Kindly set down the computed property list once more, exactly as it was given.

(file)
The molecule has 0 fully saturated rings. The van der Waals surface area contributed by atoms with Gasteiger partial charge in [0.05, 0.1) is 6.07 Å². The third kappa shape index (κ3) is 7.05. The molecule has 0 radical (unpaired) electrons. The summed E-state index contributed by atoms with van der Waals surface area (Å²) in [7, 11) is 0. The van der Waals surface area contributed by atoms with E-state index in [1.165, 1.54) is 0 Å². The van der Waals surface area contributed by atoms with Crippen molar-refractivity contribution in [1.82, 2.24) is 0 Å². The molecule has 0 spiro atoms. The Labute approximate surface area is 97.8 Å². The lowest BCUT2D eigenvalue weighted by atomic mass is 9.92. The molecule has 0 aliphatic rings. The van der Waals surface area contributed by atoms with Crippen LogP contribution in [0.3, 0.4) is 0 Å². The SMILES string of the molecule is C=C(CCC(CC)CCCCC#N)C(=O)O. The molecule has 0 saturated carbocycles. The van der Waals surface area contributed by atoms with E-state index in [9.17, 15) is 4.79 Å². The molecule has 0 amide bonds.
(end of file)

The molecule has 0 fully saturated rings. The van der Waals surface area contributed by atoms with Gasteiger partial charge in [0.05, 0.1) is 6.07 Å². The third kappa shape index (κ3) is 7.05. The molecule has 0 radical (unpaired) electrons. The summed E-state index contributed by atoms with van der Waals surface area (Å²) in [7, 11) is 0. The van der Waals surface area contributed by atoms with E-state index in [1.165, 1.54) is 0 Å². The van der Waals surface area contributed by atoms with Crippen molar-refractivity contribution in [1.82, 2.24) is 0 Å². The molecule has 0 spiro atoms. The Labute approximate surface area is 97.8 Å². The lowest BCUT2D eigenvalue weighted by atomic mass is 9.92. The molecule has 0 aliphatic rings. The van der Waals surface area contributed by atoms with Crippen LogP contribution in [0.3, 0.4) is 0 Å². The SMILES string of the molecule is C=C(CCC(CC)CCCCC#N)C(=O)O. The molecule has 0 saturated carbocycles. The van der Waals surface area contributed by atoms with E-state index in [9.17, 15) is 4.79 Å². The molecule has 0 amide bonds.